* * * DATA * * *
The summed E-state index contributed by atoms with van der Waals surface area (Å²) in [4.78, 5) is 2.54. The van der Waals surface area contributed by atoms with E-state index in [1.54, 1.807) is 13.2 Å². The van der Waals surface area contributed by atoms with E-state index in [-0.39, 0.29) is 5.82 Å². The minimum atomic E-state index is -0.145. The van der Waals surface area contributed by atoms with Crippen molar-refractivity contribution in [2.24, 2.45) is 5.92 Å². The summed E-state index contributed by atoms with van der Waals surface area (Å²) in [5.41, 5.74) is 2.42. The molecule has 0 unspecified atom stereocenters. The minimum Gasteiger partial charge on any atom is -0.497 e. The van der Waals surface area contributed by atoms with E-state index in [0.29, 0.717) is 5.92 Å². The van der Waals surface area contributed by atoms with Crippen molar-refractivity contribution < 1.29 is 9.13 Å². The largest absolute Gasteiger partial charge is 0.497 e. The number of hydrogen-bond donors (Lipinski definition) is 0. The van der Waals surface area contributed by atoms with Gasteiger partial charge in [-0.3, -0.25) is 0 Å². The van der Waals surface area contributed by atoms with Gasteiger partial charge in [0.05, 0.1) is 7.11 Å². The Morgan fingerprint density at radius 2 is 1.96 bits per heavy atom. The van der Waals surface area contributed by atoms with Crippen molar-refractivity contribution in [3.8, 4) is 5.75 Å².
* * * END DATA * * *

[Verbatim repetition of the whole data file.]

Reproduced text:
The summed E-state index contributed by atoms with van der Waals surface area (Å²) in [4.78, 5) is 2.54. The van der Waals surface area contributed by atoms with E-state index in [1.54, 1.807) is 13.2 Å². The van der Waals surface area contributed by atoms with E-state index in [-0.39, 0.29) is 5.82 Å². The minimum atomic E-state index is -0.145. The van der Waals surface area contributed by atoms with Crippen molar-refractivity contribution in [2.24, 2.45) is 5.92 Å². The summed E-state index contributed by atoms with van der Waals surface area (Å²) in [5.41, 5.74) is 2.42. The molecule has 0 unspecified atom stereocenters. The minimum Gasteiger partial charge on any atom is -0.497 e. The van der Waals surface area contributed by atoms with E-state index in [0.29, 0.717) is 5.92 Å². The van der Waals surface area contributed by atoms with Crippen molar-refractivity contribution < 1.29 is 9.13 Å². The largest absolute Gasteiger partial charge is 0.497 e. The number of hydrogen-bond donors (Lipinski definition) is 0. The van der Waals surface area contributed by atoms with Gasteiger partial charge in [-0.3, -0.25) is 0 Å². The van der Waals surface area contributed by atoms with Gasteiger partial charge in [0.05, 0.1) is 7.11 Å². The Morgan fingerprint density at radius 2 is 1.96 bits per heavy atom. The van der Waals surface area contributed by atoms with Crippen molar-refractivity contribution in [3.8, 4) is 5.75 Å².